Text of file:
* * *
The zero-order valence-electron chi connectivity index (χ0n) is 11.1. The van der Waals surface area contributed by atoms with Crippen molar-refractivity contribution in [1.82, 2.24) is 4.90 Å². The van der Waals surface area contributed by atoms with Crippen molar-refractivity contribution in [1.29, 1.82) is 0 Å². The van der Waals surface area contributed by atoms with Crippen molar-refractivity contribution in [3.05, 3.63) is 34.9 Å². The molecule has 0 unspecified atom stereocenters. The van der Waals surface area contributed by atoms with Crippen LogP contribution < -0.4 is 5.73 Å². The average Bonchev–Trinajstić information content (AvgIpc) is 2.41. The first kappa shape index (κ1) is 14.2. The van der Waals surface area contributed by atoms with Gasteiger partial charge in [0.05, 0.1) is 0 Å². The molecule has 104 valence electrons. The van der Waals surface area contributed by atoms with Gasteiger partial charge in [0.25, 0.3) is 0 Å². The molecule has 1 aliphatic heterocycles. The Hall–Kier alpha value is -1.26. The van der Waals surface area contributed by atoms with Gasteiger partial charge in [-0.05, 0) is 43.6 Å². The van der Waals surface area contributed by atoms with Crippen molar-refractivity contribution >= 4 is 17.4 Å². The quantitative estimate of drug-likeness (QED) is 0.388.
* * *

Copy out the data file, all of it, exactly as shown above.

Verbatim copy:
The zero-order valence-electron chi connectivity index (χ0n) is 11.1. The van der Waals surface area contributed by atoms with Crippen molar-refractivity contribution in [1.82, 2.24) is 4.90 Å². The van der Waals surface area contributed by atoms with Crippen molar-refractivity contribution in [1.29, 1.82) is 0 Å². The van der Waals surface area contributed by atoms with Crippen molar-refractivity contribution in [3.05, 3.63) is 34.9 Å². The molecule has 0 unspecified atom stereocenters. The van der Waals surface area contributed by atoms with Crippen LogP contribution < -0.4 is 5.73 Å². The average Bonchev–Trinajstić information content (AvgIpc) is 2.41. The first kappa shape index (κ1) is 14.2. The van der Waals surface area contributed by atoms with Gasteiger partial charge in [0.05, 0.1) is 0 Å². The molecule has 104 valence electrons. The van der Waals surface area contributed by atoms with Gasteiger partial charge in [0.25, 0.3) is 0 Å². The molecule has 1 aliphatic heterocycles. The Hall–Kier alpha value is -1.26. The van der Waals surface area contributed by atoms with Gasteiger partial charge in [-0.05, 0) is 43.6 Å². The van der Waals surface area contributed by atoms with Crippen molar-refractivity contribution >= 4 is 17.4 Å². The quantitative estimate of drug-likeness (QED) is 0.388.